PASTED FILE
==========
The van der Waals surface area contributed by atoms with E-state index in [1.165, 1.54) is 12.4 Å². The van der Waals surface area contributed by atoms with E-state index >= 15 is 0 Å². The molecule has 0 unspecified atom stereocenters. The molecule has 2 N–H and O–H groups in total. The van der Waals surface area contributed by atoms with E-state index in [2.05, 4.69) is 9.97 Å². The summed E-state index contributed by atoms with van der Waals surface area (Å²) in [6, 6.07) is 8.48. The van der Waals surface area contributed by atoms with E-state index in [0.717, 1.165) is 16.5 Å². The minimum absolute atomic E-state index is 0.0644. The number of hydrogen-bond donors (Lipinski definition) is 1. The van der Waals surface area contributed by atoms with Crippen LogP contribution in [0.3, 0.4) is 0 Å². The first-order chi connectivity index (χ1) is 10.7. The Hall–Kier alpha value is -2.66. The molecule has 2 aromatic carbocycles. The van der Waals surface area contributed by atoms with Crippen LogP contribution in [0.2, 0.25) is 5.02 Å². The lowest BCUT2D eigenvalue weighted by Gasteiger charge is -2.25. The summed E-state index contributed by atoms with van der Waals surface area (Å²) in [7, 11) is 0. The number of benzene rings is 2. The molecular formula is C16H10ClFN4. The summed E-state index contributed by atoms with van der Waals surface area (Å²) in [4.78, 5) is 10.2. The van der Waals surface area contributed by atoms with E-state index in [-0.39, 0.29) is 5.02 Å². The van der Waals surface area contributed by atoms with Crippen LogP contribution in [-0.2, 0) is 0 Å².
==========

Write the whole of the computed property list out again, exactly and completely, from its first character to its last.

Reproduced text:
The van der Waals surface area contributed by atoms with E-state index in [1.165, 1.54) is 12.4 Å². The van der Waals surface area contributed by atoms with E-state index >= 15 is 0 Å². The molecule has 0 unspecified atom stereocenters. The molecule has 2 N–H and O–H groups in total. The van der Waals surface area contributed by atoms with E-state index in [2.05, 4.69) is 9.97 Å². The summed E-state index contributed by atoms with van der Waals surface area (Å²) in [6, 6.07) is 8.48. The van der Waals surface area contributed by atoms with E-state index in [0.717, 1.165) is 16.5 Å². The minimum absolute atomic E-state index is 0.0644. The number of hydrogen-bond donors (Lipinski definition) is 1. The van der Waals surface area contributed by atoms with Crippen LogP contribution in [0.3, 0.4) is 0 Å². The first-order chi connectivity index (χ1) is 10.7. The Hall–Kier alpha value is -2.66. The molecule has 2 aromatic carbocycles. The van der Waals surface area contributed by atoms with Crippen LogP contribution in [0.2, 0.25) is 5.02 Å². The lowest BCUT2D eigenvalue weighted by Gasteiger charge is -2.25. The summed E-state index contributed by atoms with van der Waals surface area (Å²) in [7, 11) is 0. The number of benzene rings is 2. The molecular formula is C16H10ClFN4. The summed E-state index contributed by atoms with van der Waals surface area (Å²) in [4.78, 5) is 10.2. The van der Waals surface area contributed by atoms with E-state index in [-0.39, 0.29) is 5.02 Å². The van der Waals surface area contributed by atoms with Crippen LogP contribution in [-0.2, 0) is 0 Å².